Buyers Guide & Information

Most Efficient Heating Systems

There are several different types of home heating, each with advantages and disadvantages. This review will examine the most energy-efficient heating systems.

Most Efficient Gas Heating System

The Energy Costs of Heating a Home

Unfortunately, heating your home costs actual money. Those costs vary based on the type of heating fuel (natural gas, electricity, propane, etc.) as well as the type of heater you use, where you live in the country, and other factors.

To pinpoint an exact cost isn’t something this review can do for you. However, we can look at averages to give you an idea of what you should expect and how to note when your heating solution isn’t very energy efficient.

For example, electric heat has a national average cost of 13 cents per kilowatt-hour (kWh). Your exact price can fall anywhere between 4 cents and 19 cents per kWh. You will need to contact your electric company or look at past bills to determine how much you are paying.

Heat is measured in British Thermal Units, or BTUs. To be considered energy efficient, your total heating use for an entire year (adding together all types, from electric to propane or natural gas, etc.) should fall at or below 30,000 BTUs for your home’s square footage. Anything over 30,000 is considered high and isn’t energy efficient.

To perform the calculations and find out exactly how many BTUs your heating consumes, you can use an online calculator like this one.

Considerations When Choosing a Home Heating Solution

Building Specifications

The efficiency of the heating system can only take you so far. You need to know what type and size your home is and how well it is protected from the elements. Older homes getting a remodel or upgrade need to verify square footage, check existing ductwork and wiring.

The age of your home will come into play as well. New homes have higher and more strict building code standards and are naturally more efficient at retaining heat. However, older homes may need more work done to make them as efficient as possible.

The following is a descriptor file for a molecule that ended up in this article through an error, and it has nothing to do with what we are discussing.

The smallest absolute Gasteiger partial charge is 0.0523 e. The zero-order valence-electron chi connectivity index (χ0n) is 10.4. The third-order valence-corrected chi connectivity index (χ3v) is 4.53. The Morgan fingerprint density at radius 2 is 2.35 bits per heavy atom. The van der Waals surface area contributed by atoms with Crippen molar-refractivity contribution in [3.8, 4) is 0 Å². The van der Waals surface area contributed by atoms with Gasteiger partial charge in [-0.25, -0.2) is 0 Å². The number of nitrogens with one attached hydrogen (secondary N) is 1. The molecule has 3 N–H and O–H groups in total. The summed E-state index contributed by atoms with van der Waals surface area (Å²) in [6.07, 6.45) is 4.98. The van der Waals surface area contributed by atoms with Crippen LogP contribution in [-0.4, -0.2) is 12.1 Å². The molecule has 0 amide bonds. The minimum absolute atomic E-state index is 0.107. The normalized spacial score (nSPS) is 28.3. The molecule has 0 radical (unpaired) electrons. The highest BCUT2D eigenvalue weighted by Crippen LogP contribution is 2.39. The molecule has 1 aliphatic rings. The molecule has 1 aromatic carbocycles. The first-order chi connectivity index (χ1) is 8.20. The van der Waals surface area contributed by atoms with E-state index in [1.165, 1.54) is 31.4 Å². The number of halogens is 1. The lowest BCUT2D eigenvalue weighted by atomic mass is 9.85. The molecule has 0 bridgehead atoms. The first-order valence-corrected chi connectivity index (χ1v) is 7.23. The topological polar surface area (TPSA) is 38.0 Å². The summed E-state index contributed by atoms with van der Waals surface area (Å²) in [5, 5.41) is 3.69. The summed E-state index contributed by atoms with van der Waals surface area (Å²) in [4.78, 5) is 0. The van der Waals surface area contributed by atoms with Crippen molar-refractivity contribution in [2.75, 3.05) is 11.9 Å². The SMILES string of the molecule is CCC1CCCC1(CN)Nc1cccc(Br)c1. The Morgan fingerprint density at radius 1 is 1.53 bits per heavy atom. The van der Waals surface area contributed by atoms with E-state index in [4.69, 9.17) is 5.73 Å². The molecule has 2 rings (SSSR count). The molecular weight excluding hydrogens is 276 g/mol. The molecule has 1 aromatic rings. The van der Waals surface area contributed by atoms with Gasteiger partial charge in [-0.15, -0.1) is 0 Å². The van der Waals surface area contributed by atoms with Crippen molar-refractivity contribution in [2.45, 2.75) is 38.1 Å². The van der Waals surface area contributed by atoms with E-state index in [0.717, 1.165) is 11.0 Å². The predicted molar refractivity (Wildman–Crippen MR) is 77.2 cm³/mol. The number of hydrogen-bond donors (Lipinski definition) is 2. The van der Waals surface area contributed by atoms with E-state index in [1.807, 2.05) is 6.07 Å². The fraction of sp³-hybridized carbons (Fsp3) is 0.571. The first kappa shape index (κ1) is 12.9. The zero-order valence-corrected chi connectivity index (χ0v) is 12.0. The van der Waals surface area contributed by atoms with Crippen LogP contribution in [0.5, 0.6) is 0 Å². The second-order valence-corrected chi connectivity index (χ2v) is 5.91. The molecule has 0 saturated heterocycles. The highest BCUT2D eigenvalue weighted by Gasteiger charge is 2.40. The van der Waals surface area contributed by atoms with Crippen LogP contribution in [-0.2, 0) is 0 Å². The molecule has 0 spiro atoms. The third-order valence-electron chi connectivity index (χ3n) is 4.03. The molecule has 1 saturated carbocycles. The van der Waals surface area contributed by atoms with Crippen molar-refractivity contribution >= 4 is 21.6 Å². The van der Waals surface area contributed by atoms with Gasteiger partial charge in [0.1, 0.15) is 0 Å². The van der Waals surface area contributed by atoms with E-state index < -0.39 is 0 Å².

Heating Requirements

Part of that work for older homes is insulation. If your home requires new insulation, that needs to be done simultaneously as you install the new heating system. This will help cut down on labor costs for the installs.

You also need to know the size of the system you are installing. You may need to make room for the overall dimensions or add bracers to keep it mounted in the space provided. You should also be aware of the system’s capabilities, such as the total square feet the unit can provide warmth to effectively.

Fuel Type

There are several types of heating fuels that you have to choose from, which may be the biggest decision you make along the way. The two most popular are electric and natural gas. Both lines run to homes and are simple to install.

You also have other fuel sources to consider. Propane, kerosene, fuel oil, and other less common methods are also viable and efficient. For example, if you are installing in an RV or mobile home, propane may be a more economical and efficient choice.

Dependability & Warranty

When searching for your next heating system for your home, the warranty will play a bigger part than most other purchases. You want a long warranty with great coverage, straightforward claims, and expert help.

However, you also want to ensure you buy from a reputable company. You won’t find anything useful in going with a 20-year warranty if the company won’t be around in 3 years. Knowing this can be difficult, of course, but going with companies that have been around for a while already is generally safer than new companies you have never heard of.

Installation & Mounting Options

There is a vast difference between mounting or installing a space heater versus a central heating and air system. Wall heaters are simple to install, while whole-home central heating or forced-air heating requires a professional installation.

Some units will come with brackets for wall or ceiling mounts, and others need closets and base stands installed. Still others are portable, with handles and wheels or even feet attached so you can leave them on the floor. Knowing what you need and how the chosen system is installed will be crucial to the final purchase options.

Features & More

Heating systems come with a wide variety of operational and safety features. To help save you some money and narrow your options when making a decision, it is essential to know the features and options as well as which ones you need.

Operational features include adjustable thermostats, timers, remote, or mobile app controls. Safety features include things like thermal overheating protection, tip-over automatic shut-off, low oxygen sensors, and automatic timer shut-offs.

Cost

Cost is broken down into two categories, the cost of the system (including installation) and cost of running the heater. Operational costs depend on the BTU output and wattage requirements of the heater, as well as how much you pay for the fuel.